Taken together, such sources and the numerous others of comparable content carry a consistent message. This lengthy list of assumptions about Indian spiritual traditions, combined with the presumption of European superiority, helps explain anthroposophy's origins in the dispute concerning Krishnamurti and the proper direction of the worldwide theosophical movement. These teachings, which Steiner repeated many times, indicate that aside from his reservations about a physical reincarnation of Christ, he could not conceive of a new "World Teacher" who did not emerge from the German people, heralds of the new age.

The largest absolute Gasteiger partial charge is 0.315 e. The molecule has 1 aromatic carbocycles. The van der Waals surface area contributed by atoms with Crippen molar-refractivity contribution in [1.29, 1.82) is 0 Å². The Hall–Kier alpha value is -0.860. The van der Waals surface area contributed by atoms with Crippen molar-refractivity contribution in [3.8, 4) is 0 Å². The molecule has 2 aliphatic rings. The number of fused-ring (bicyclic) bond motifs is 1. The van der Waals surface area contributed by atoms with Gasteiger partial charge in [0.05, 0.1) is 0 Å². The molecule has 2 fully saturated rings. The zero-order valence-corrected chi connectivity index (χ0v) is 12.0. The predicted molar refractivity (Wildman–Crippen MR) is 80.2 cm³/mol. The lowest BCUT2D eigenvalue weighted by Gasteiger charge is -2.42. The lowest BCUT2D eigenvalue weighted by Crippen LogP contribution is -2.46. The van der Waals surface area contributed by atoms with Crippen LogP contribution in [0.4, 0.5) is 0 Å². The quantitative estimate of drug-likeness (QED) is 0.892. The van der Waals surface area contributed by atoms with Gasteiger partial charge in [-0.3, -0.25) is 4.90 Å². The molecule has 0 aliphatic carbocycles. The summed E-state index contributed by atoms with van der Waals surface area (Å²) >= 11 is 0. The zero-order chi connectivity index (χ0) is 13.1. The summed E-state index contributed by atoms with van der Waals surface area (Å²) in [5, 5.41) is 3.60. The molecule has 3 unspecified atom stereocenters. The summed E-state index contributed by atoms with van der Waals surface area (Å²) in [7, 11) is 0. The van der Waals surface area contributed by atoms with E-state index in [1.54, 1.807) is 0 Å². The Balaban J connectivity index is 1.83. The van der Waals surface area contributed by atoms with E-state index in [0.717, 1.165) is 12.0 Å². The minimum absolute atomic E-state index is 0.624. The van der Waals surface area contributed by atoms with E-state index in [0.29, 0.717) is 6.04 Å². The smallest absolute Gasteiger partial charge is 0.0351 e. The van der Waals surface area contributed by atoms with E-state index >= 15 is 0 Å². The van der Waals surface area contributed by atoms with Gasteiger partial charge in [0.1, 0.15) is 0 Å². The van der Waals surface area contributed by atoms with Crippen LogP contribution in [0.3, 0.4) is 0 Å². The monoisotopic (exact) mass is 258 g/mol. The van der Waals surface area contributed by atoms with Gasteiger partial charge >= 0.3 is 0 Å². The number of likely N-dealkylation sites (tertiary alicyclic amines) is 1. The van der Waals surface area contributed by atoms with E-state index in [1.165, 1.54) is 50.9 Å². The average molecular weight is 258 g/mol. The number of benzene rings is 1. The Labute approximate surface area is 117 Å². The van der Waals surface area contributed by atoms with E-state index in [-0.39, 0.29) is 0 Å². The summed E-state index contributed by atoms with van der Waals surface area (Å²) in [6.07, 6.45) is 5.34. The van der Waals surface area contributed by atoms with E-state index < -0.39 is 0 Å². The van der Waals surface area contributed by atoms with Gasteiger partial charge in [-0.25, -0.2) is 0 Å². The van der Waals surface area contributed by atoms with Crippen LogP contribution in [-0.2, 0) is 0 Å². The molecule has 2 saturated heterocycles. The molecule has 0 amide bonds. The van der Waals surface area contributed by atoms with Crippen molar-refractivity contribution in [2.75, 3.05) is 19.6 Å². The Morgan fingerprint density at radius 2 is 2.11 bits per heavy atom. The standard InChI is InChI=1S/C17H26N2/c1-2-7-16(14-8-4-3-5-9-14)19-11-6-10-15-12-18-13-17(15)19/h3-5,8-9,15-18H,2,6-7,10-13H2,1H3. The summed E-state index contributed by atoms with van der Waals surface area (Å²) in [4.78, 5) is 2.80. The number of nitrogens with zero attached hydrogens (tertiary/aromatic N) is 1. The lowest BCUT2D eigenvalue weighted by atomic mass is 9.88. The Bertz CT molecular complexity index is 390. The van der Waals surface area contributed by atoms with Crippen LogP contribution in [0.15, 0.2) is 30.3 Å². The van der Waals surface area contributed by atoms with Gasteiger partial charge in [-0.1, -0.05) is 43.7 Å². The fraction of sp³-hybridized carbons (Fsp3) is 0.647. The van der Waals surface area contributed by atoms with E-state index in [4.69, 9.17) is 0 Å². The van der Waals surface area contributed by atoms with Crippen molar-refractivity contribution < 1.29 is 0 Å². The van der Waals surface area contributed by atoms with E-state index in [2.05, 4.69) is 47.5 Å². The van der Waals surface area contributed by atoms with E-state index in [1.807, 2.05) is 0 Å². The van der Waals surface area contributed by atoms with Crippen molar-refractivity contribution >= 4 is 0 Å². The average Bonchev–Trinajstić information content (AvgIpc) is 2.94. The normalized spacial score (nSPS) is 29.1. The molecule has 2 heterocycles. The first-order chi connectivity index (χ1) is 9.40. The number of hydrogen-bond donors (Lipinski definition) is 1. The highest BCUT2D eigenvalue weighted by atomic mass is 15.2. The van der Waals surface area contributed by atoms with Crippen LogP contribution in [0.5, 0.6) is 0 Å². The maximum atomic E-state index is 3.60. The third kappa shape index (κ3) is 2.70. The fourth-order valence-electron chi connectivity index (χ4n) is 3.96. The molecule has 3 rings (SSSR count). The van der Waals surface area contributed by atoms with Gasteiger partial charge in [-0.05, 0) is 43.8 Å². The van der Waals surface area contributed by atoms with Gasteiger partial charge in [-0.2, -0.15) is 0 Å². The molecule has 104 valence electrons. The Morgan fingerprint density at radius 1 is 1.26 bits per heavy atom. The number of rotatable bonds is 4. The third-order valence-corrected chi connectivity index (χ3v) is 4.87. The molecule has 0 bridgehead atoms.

In Steiner's view, Krishnamurti was racially, culturally, and spiritually ineligible for the role assigned to him by Besant et al. When it came to discerning the appropriate form for advancing the Christ Impulse, anthroposophical race doctrine was a decisive factor. For further examples of Steiner's negative assessment of Asian spiritual traditions in European contexts, see among others Steiner, Luzifer-Gnosis, 370-71, Steiner, Grundelemente der Esoterik, 108-115, and Steiner, Westliche und östliche Weltgegensätzlichkeit, 226-39.